Johnstown, PA Flood, May 1889

Main Street, Johnstown, PA after the Flood, May 1889 View Of Dam and Lake Circa 1889 Etching of the Dam circa 1887 Remains of Dam and Lake Remains of Dam Main Street Johnstown Ruins of Johnstown Wreck of the Day Express Ruins At Stone Viaduct Johnstown

The plane in which sat Johnstown, sits in the mountains like a jewel in the queen's diadem. The great Gautier Steel works sat in this plain, and the city below it, the railroad tracks bounding it at the base of the mountains on the north. Here is where the trains were standing when the tide of water like a catapult came down on them with such resistless force that the heavy trains, locomotives, Pullmans and all were overturned and swept down the torrent, and were lodged against the great viaduct along with forty-one locomotives from the Johnstown roundhouse, the heavy machinery and ponderous frame work of the Gautier mill, the accumulated debris of more than a thousand houses, furniture, bridges, lumber, drift and human beings.
The low arches of the stone viaduct choked up immediately, and the water backed over the entire level of the valley, upon which the city stood, to the depth of what from the water works indicate about thirty-eight feet. In the great sea thus formed hundreds, perhaps thousands of people were struggling for life. The scene today is one of the most harrowing possible for the imagination of man to conceive.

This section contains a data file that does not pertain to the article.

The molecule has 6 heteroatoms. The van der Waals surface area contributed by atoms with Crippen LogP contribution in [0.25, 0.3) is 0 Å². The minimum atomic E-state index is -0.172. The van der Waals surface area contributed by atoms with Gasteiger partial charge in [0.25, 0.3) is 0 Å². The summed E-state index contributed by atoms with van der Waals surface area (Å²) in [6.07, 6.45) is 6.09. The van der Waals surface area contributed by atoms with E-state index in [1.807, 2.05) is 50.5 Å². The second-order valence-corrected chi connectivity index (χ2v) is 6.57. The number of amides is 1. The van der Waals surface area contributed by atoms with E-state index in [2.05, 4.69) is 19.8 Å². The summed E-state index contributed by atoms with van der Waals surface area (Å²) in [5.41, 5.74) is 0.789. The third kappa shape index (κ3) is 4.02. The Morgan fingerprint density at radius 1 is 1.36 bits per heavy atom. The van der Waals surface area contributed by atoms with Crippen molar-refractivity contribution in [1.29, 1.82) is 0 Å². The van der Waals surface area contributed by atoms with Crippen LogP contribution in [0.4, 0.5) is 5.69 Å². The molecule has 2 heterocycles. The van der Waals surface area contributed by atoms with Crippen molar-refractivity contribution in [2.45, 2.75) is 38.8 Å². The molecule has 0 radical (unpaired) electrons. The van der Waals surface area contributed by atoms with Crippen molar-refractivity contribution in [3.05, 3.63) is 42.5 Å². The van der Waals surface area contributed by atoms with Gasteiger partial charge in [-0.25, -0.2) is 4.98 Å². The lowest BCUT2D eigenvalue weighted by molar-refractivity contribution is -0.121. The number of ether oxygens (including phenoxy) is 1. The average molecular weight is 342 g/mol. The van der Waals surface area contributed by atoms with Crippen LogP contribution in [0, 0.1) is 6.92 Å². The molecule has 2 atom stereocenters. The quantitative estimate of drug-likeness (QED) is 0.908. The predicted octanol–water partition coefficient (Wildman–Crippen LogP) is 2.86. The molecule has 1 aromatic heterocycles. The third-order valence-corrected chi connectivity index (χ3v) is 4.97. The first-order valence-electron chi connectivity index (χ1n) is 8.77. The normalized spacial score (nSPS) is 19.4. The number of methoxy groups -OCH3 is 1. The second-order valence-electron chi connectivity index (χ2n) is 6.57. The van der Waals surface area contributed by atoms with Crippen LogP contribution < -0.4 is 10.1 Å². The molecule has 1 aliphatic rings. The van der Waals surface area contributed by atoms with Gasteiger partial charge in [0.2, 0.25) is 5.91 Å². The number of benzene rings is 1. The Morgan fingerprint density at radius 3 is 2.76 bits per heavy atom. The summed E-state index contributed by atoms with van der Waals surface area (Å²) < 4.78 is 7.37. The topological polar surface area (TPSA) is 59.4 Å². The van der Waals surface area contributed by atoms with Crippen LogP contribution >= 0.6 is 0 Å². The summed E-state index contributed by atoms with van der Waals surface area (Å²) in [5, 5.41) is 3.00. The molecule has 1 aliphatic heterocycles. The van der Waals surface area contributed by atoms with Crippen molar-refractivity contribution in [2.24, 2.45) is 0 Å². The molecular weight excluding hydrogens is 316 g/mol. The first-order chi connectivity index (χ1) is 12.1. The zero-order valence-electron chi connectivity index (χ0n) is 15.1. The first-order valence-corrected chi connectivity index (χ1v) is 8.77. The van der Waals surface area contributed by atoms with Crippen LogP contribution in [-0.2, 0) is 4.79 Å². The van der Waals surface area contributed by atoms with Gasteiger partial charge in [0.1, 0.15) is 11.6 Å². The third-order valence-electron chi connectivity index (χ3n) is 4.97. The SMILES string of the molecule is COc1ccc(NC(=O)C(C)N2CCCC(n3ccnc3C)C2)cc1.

The accumulated drift gorged up at the viaduct to a height of forty feet, and there took fire from the upsetting of stoves or lamps. Then were strong men made sick at the sight. As the flames crackled and roared among the dry tinder of the floating house human bodies were seen pinioned between the house roofs, locomotives, from beams, freight passenger, Pullman and baggage cars, heavy iron beams, the greedy flames licking with haste their diet of human flesh. The scene was horrible beyond description.
From infancy a few days old to the wated figures of age, were burned before the eyes of the beholders, and no rescue from such a fate was possible. Strong men turned away with agonized expressions and women shrieked at the horror of the scene. The dead have been computed at not less than 8,000, and the number may even exceed that estimate. This seems incredible, but until the waters will have abated and the work of removing the dead from this tremendous mass has been completed it will be impossible to tell how many lives have been lost.
There is no possibility of tolling just who has been last, as thousands are missing. The survivors, many of whom tell of the most thrilling escapes from collections of debris, house roofs, car doors and plants, seek the banks and gaze with stupor, born of paralyzation of their mental facilities from fright and horror they have been subjected to.
The number of people who are visible from the banks are so few in contrast with the population of the various little boroughs which constitute the city that the question, "Where are the people?" is asked on all sides.

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